After Fire, O’Rourke’s Diner Gets Aid Offers

Originally published at Hartford Courant.

O’Rourke’s Diner became a nationally known slice of Americana on the strength of owner/chef Brian O’Rourke’s culinary skill and his compassion for people who were down on their luck, some of whom he hired.

Now, after a fire charred the inside of the 60-year-old Middletown landmark early Thursday and shut it down, a tremendous outpouring of concern and offers of help is flowing the other way — toward O’Rourke, 55, and his crew.

Another Main Street restaurant that’s open only for dinner offered to let O’Rourke do breakfast and lunch there daily, without charging him.

Builders, engineers, architects and lawyers said they’d work free for O’Rourke to help him rebuild; he need only give them the word.

Friends expressed a powerful, palpable need to help O’Rourke in a crush of e-mails to a special website,, and in discussions Friday outside the art deco diner in the city’s North End, its windows boarded, a hint of the pungent odor of smoke hanging in the air.

“We’re just friends and customers, not business people,” said Justus Addiss of Middletown, standing on the sidewalk with his partner, Alison Johnson. “But we’d be happy to contribute financially in any way, and to volunteer to do cleanup work — anything to help Brian. He just has such talent for putting flavors together that work, in a diner setting. I call him the blue-collar gourmet.”

Among diner aficionados, O’Rourke and his diner are revered. As news of the Middletown fire spread across the country Friday, that eclectic community of writers, travelers and preservationists was grieving over the loss.

“Oh, man, the real sad part about it is I always like to point to O’Rourke’s as an example of what you can do with a diner. People think of diners as meatloaf and potatoes. Brian was among the first to break out of that mold and show how creative a diner can be,” said Randy Garbin, publisher of, an Internet magazine that celebrates diners and back-road America.

The O’Rourke’s website, set up immediately after the fire by downtown business leaders Mark Masselli and Jennifer Alexander, got its first post five minutes after it was up and running — from a Wesleyan student traveling in Egypt who, like most of O’Rourke’s regulars, felt a deep connection to the place and to the crew.

By Friday, the site had dozens of posts from people sharing their memories and offering donations of time and money. As of Friday evening, a repository for donations had not been set up.

What ultimately happens with the diner depends entirely on whether O’Rourke decides to carry on the business his uncle began in 1947.

He told The Courant that he doesn’t yet know what he will do. He did not carry fire insurance on the building.

“We told Brian that when he’s ready, we’re going to be very supportive of whatever he decides. There’s a lot of concern in the business community for Brian and his employees,” said Lawrence McHugh, president of the Middlesex County Chamber of Commerce.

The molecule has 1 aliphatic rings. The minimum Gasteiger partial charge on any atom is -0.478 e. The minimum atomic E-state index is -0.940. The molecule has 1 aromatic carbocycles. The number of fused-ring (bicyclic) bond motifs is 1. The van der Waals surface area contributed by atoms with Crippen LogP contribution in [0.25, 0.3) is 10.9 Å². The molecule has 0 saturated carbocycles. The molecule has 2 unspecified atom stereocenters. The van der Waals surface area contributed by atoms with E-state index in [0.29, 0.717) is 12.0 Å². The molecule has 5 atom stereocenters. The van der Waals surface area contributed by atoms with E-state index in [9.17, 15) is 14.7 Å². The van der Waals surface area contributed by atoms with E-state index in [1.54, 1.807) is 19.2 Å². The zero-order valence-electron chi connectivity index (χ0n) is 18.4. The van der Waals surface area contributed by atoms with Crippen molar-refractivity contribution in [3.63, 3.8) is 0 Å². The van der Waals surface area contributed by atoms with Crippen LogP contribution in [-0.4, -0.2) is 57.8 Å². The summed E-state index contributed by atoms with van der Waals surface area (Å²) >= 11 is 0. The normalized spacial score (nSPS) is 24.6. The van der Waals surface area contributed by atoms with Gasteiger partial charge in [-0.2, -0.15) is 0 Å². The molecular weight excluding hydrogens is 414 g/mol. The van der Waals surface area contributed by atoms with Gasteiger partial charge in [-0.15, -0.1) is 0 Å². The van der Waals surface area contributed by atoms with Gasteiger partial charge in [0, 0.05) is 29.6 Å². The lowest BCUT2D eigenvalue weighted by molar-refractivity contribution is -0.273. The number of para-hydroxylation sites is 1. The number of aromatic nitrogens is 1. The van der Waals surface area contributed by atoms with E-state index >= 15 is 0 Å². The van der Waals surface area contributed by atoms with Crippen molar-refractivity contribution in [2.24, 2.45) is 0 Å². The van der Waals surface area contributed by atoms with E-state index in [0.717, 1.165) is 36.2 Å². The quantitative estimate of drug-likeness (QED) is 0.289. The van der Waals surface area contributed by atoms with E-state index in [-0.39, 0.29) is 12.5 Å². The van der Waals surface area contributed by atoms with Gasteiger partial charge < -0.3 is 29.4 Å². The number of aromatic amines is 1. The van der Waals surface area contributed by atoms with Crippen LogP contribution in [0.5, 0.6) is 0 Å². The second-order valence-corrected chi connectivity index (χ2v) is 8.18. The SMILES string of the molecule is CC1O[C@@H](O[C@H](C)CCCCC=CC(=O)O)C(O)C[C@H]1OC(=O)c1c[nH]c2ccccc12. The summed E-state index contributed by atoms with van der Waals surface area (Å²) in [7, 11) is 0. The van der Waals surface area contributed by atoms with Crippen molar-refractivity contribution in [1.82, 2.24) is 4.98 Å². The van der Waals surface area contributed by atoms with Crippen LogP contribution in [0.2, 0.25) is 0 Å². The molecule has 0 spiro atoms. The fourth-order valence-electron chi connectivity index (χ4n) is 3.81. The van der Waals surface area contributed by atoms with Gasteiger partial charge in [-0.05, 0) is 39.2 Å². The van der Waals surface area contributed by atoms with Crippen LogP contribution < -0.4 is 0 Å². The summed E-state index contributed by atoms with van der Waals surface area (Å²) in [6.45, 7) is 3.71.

Out of the swirl of offers and ideas, one possible way to assist O’Rourke was taking shape Friday.

Business leaders spoke with Mayor Sebastian Giuliano about the city’s buying the building — which is on the National Register of Historic Places — and leasing it back to O’Rourke to run. The city’s involvement could make the diner eligible for federal historic preservation funds.

“I suppose it’s just one of the many alternatives we’re looking at,” Giuliano said Friday. “We’re getting e-mails from across the country about O’Rourke’s and there’s going to be no shortage of help locally once we decide on a game plan. I’ll tell you one thing — you can’t just give this up without a fight. It’s a Middletown icon. This is a loss to the North End neighborhood, to the city, to the state.”

City firefighters quickly doused the 2:30 a.m. blaze, triggered by a hamburger steamer that was left on. But the metal dining-car-style restaurant acted like an oven, and the quick-moving, extraordinarily hot and smoky fire caused an estimated $100,000 in damage.

It could cost five times that to rebuild the restaurant to modern fire and building codes, with entryways, seating and bathrooms accessible to people with disabilities.

“We tell people who want to get into projects like these to budget at least $500,000,” Garbin said.

He said the idea of the city’s owning the property was “plausible” but had inherent difficulties. O’Rourke would retain the equipment, the business and the name, but would have to give up a piece of property that has been in his family for decades.

Meanwhile, O’Rourke’s customers retain their memories of the place, hoarding them like gemstones. Addiss shared one:

He and Johnson went across the river to Portland on a summer night three years ago to watch a meteor shower. When it was done, a little after 5 a.m., they decided to get breakfast at their favorite spot.

“We thought we were finally going to eat breakfast at O’Rourke’s without waiting in line. When we got there, we were stunned to see a line stretching down the block. Everyone, it seemed, who had watched the meteor shower had decided to do the same thing we did. Even Brian wasn’t prepared for it. We waited 45 minutes for a table, but it was worth it.”